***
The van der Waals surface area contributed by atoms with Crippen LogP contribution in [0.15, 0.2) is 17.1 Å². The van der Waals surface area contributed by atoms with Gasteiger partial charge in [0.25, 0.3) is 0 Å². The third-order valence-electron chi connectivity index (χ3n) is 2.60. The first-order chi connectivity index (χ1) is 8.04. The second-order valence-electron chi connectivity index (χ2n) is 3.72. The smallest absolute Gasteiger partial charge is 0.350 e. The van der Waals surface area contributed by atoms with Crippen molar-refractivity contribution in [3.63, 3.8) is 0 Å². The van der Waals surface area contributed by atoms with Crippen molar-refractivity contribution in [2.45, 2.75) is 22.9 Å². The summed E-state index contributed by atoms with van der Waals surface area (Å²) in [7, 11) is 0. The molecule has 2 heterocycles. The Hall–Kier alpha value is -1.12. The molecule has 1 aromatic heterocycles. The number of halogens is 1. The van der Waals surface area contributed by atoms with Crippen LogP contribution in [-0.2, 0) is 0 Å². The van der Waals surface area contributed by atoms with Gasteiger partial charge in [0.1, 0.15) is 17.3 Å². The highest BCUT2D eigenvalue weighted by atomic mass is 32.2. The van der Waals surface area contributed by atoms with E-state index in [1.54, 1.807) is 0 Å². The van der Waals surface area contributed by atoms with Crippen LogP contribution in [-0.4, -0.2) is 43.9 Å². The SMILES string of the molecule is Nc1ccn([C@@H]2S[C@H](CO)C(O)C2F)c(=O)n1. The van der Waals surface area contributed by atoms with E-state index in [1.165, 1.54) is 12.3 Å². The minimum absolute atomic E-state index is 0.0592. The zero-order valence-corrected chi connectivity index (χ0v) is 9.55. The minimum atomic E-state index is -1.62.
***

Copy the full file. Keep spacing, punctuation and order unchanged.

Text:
The van der Waals surface area contributed by atoms with Crippen LogP contribution in [0.15, 0.2) is 17.1 Å². The van der Waals surface area contributed by atoms with Gasteiger partial charge in [0.25, 0.3) is 0 Å². The third-order valence-electron chi connectivity index (χ3n) is 2.60. The first-order chi connectivity index (χ1) is 8.04. The second-order valence-electron chi connectivity index (χ2n) is 3.72. The smallest absolute Gasteiger partial charge is 0.350 e. The van der Waals surface area contributed by atoms with Crippen molar-refractivity contribution in [3.63, 3.8) is 0 Å². The van der Waals surface area contributed by atoms with Crippen molar-refractivity contribution in [2.45, 2.75) is 22.9 Å². The summed E-state index contributed by atoms with van der Waals surface area (Å²) in [7, 11) is 0. The molecule has 2 heterocycles. The Hall–Kier alpha value is -1.12. The molecule has 1 aromatic heterocycles. The number of halogens is 1. The van der Waals surface area contributed by atoms with Crippen LogP contribution in [-0.2, 0) is 0 Å². The van der Waals surface area contributed by atoms with Gasteiger partial charge in [0.1, 0.15) is 17.3 Å². The highest BCUT2D eigenvalue weighted by atomic mass is 32.2. The van der Waals surface area contributed by atoms with E-state index in [1.54, 1.807) is 0 Å². The van der Waals surface area contributed by atoms with Crippen LogP contribution in [-0.4, -0.2) is 43.9 Å². The SMILES string of the molecule is Nc1ccn([C@@H]2S[C@H](CO)C(O)C2F)c(=O)n1. The van der Waals surface area contributed by atoms with E-state index in [1.165, 1.54) is 12.3 Å². The minimum absolute atomic E-state index is 0.0592. The zero-order valence-corrected chi connectivity index (χ0v) is 9.55. The minimum atomic E-state index is -1.62.